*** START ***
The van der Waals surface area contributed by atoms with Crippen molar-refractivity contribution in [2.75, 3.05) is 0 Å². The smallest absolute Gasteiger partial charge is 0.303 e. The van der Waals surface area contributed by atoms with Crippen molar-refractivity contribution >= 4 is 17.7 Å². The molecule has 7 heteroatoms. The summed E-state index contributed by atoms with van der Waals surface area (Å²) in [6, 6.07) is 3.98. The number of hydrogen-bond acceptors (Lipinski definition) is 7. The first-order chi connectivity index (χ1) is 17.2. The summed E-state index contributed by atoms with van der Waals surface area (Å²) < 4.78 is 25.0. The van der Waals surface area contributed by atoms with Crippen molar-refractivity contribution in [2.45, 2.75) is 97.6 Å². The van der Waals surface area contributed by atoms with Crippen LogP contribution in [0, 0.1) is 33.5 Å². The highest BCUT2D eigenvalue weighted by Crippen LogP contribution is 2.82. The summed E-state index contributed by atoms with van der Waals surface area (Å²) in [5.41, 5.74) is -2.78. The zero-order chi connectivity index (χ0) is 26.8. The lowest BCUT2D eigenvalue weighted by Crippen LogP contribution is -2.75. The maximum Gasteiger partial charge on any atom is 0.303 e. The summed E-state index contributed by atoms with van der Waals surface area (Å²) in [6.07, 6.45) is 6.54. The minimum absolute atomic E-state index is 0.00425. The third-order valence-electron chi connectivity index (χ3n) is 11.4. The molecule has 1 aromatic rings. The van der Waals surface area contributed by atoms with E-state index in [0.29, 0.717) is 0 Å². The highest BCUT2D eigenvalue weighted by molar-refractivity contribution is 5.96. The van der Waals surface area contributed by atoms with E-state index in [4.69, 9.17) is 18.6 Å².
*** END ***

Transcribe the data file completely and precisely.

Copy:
The van der Waals surface area contributed by atoms with Crippen molar-refractivity contribution in [2.75, 3.05) is 0 Å². The smallest absolute Gasteiger partial charge is 0.303 e. The van der Waals surface area contributed by atoms with Crippen molar-refractivity contribution >= 4 is 17.7 Å². The molecule has 7 heteroatoms. The summed E-state index contributed by atoms with van der Waals surface area (Å²) in [6, 6.07) is 3.98. The number of hydrogen-bond acceptors (Lipinski definition) is 7. The first-order chi connectivity index (χ1) is 17.2. The summed E-state index contributed by atoms with van der Waals surface area (Å²) < 4.78 is 25.0. The van der Waals surface area contributed by atoms with Crippen molar-refractivity contribution in [2.45, 2.75) is 97.6 Å². The van der Waals surface area contributed by atoms with Crippen LogP contribution in [0, 0.1) is 33.5 Å². The highest BCUT2D eigenvalue weighted by Crippen LogP contribution is 2.82. The summed E-state index contributed by atoms with van der Waals surface area (Å²) in [5.41, 5.74) is -2.78. The zero-order chi connectivity index (χ0) is 26.8. The lowest BCUT2D eigenvalue weighted by Crippen LogP contribution is -2.75. The maximum Gasteiger partial charge on any atom is 0.303 e. The summed E-state index contributed by atoms with van der Waals surface area (Å²) in [6.07, 6.45) is 6.54. The minimum absolute atomic E-state index is 0.00425. The third-order valence-electron chi connectivity index (χ3n) is 11.4. The molecule has 1 aromatic rings. The van der Waals surface area contributed by atoms with E-state index in [0.29, 0.717) is 0 Å². The highest BCUT2D eigenvalue weighted by molar-refractivity contribution is 5.96. The van der Waals surface area contributed by atoms with E-state index in [4.69, 9.17) is 18.6 Å².